The Wisconsin legislature, back in a special session, appears ready to approve the Great Lakes compact as part of a major overhaul of the state’s water law. In addition to approving the Great Lakes compact, other key provisions of the massive bill (it’s over a hundred pages) include:
- establishing a statewide water supply planning process for public water supply systems
- requiring all water withdrawals in the state over 100,000 gallons per day (gpd) to register and report water use
- creating a new permit system for water withdrawals over 100,000 gpd within the state’s portion of the Great Lakes basin, with general permits for withdrawals under 1,000,000 gpd and individual permits required for withdrawals over 1,000,000 gpd
- establishing a voluntary statewide water conservation and efficiency program with the state Department of Natural Resources promulgating rules specifying water conservation and efficiency measures (however, the DNR rules may not require retrofitting of existing fixtures, appliances, or equipment)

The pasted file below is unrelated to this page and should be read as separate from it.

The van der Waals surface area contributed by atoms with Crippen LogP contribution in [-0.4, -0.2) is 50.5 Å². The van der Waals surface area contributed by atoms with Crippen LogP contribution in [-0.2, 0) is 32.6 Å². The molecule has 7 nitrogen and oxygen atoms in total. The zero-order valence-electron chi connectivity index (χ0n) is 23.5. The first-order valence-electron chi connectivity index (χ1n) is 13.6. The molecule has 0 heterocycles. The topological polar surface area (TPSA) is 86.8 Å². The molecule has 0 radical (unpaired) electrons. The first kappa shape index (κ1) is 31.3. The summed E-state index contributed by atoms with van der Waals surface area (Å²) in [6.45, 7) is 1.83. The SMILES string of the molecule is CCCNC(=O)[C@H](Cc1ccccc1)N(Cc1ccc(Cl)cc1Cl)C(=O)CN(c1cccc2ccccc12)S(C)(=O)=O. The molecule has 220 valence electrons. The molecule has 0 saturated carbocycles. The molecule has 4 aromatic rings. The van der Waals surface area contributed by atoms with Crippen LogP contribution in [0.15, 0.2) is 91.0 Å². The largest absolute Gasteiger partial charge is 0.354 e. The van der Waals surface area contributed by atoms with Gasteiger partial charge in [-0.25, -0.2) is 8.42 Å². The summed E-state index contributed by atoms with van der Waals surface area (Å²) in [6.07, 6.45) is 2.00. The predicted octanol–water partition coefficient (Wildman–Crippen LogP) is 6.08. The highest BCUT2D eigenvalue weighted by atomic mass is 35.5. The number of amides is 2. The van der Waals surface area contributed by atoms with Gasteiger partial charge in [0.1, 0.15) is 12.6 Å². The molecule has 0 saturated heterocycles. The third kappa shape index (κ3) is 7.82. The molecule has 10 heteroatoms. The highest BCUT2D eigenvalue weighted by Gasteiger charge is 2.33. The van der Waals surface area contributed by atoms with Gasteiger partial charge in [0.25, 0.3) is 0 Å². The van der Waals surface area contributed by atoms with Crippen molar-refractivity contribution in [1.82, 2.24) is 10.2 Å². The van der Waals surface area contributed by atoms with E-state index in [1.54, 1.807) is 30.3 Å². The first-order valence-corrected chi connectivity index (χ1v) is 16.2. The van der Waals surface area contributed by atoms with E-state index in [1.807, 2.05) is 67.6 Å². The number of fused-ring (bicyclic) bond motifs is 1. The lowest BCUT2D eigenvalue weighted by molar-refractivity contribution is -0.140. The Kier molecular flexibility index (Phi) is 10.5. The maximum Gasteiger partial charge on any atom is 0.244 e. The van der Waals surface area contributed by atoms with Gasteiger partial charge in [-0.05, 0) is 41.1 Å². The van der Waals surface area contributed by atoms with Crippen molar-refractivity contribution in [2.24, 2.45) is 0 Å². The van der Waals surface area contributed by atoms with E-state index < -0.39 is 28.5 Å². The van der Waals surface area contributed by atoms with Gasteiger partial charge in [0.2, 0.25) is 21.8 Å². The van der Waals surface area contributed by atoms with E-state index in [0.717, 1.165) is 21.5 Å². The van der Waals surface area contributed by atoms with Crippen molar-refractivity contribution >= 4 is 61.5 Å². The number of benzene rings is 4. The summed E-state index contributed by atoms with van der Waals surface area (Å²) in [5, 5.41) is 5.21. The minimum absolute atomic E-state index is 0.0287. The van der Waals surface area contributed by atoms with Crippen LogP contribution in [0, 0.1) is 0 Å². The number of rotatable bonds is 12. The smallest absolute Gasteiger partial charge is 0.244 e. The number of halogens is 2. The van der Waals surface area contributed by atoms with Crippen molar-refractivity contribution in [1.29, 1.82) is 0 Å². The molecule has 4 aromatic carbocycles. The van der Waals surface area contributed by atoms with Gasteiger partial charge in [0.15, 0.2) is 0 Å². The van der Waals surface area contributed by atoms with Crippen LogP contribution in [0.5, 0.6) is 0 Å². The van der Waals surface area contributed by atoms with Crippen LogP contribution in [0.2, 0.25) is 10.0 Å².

For more information, the Wisconsin Legislative Council’s 35-page analysis of the bill provides an excellent detailed summary of both the Great Lakes compact and statewide provisions. Despite some concerns regarding the closed process of the special session and loopholes in the bill (see the thorough posts on this issue from Jim Rowen’s blog, The Political Environment), environmental groups in Wisconsin are now applauding the legislation. I’ll add to the applause. Despite some compromises, the bill approves the Great Lakes compact (something that was never certain in Wisconsin) and makes several important improvements to statewide water law in Wisconsin.